"Backup power initially worked, but failed when the sea wall protecting the site was found to be no where near high enough to stop the tsunami from flooding the generators," said Mary Olson, a nuclear waste specialist at the Nuclear Information and Resource Service. "Of course, the generators should not have been placed in low-lying areas behind the sea wall--that was clearly a human error."
Once the emergency generators were knocked out, eight sets of backup batteries were brought online to keep the pumps going. Initially that worked too, but after about eight hours and hundreds of damaging aftershocks, their power was exhausted and plant operators began loosing control of the rising temperature inside the containment vessels.
"For every single nuclear reactor in the world, 50 percent of the risk comes from loss of power to the site. Reactors do not power themselves, but depend on external sources of electricity for their control rooms, pumps and other auxiliary equipment," said Olson. "A nuclear reactor does not have a switch. You can stop it generating electricity, but you can't turn off the heat."
The only option left to plant operators was pumping seawater into the containment buildings in a last-ditch attempt to cool off the inner containment vessel, which is made from concrete and steel. Nevertheless, steam pressure building up in three reactors have now caused explosions and deepening concern about the integrity of the reactor containment vessels.
"Unfortunately, it is extremely difficult to pump seawater into the containment vessel because there is too much pressure inside. There are pipes that can allows water to be pumped in, but right now the pumps are not working, and its not clear that the pipes are even connected," said Olson.
According to the International Atomic Energy Agency, the No. 2 reactor lost is normal cooling capability late Monday (March 14), prompting emergency workers to start pumping sea water into the damaged reactor. On Tuesday morning, a hydrogen explosion rocked the No. 2 reactor’s containment building, causing a release of radioactive steam clouds that coincided with a pressure drop inside the inner containment vessel, indicating that its outside shell had possibly cracked.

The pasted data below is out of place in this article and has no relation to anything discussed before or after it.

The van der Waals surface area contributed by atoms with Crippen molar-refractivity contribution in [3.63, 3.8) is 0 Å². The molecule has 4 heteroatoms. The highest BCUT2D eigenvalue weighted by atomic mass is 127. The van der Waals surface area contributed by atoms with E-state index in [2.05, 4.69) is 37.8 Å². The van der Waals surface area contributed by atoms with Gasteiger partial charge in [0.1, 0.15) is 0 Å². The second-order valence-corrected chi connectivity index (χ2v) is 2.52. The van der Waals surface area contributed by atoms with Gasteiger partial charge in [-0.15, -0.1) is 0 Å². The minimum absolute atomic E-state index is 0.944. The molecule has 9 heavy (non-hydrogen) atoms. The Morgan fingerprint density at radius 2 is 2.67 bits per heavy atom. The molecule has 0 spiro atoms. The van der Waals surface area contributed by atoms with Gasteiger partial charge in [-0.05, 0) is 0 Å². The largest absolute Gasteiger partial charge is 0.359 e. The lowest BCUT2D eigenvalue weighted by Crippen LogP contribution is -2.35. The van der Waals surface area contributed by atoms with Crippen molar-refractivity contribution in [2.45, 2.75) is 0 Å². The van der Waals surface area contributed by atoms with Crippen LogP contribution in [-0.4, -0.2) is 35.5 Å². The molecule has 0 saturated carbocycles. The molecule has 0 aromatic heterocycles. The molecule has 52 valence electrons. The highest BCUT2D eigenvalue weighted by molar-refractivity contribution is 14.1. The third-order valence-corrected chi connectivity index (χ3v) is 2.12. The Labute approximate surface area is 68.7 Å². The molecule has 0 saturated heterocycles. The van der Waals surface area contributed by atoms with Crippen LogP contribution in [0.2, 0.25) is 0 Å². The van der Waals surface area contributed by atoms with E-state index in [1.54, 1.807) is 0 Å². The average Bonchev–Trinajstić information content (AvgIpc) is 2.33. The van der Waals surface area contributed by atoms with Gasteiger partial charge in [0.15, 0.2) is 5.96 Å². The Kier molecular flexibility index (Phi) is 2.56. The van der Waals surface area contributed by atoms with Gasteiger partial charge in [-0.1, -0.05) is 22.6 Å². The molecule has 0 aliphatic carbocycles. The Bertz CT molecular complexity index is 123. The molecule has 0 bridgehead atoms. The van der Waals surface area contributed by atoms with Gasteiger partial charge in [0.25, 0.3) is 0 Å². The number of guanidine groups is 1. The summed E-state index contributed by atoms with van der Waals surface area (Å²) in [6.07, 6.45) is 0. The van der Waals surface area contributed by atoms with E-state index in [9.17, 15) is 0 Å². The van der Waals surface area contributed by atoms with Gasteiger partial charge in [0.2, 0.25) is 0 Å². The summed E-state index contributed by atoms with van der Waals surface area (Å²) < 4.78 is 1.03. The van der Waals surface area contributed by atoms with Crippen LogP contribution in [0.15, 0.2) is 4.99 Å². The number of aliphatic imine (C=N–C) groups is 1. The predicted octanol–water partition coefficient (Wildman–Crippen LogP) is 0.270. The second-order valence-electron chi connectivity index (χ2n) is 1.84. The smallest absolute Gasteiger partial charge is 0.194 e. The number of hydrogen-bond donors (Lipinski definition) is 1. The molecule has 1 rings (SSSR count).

Also on Tuesday, a fire broke out in the No. 4 reactor containment building, which had been shut down before the tsunami hit last Friday. Spent fuel rods in its storage pool were apparently exposed while workers concentrated on the three other damaged reactors. Large amounts of radiation were reportedly released into the air before the fire was extinguished.
According to Japanese officials, radiation levels in and around the Fukushima plant spiked to 400 millisieverts per hour after the No. 2 reactor explosion and the No. 4 fire, prompting Japanese Prime Minister Naoto Kan to expand the evacuation order from 12 to 18 miles from the plant.
Wind shifted inland on Tuesday, causing radiation levels to temporarily jump 10 times higher than normal as far away as Tokyo, according to Japanese officials, who claimed the rise was not major health hazard. By nightfall local time, according to the U.N. weather agency, winds had shifted back out to sea, lowering radiation levels in Tokyo and around the Fukushima plant. That could indicate that the inner containment vessel at the No. 2 reactor remained intact and that the spent fuel rods stored in No. 4’s pool were again covered with water.
After fueling reactors for up to six years, spent fuel rods are stored underwater for 10 to 20 years in pools at the bottom on containment buildings. All six Fukushima reactors have spent fuel rod pools at the base of their containment buildings. The water both cools the fuel rods and provides shielding from radiation. These storage pools are now exposed to the air at the Nos. 1 and 3 reactors, but officials said they will not release radioactive materials as long as they are covered with water. Workers were said to be using fire trucks to pump in sea water.
It remains uncertain whether or not molten uranium and plutonium inside the reactors will burn through the containment vessels since rising temperatures can no longer be controlled. If the containment vessels are breeched, the Chernobyl scenario becomes a possibility, some experts think.
If the containment vessels hold--either through luck or the process of venting steam to relieve the mounting pressures inside--then the remaining hazards will be the venting of radioactive air from inside the containment vessels and from the fuel pools exposed by the hydrogen explosions.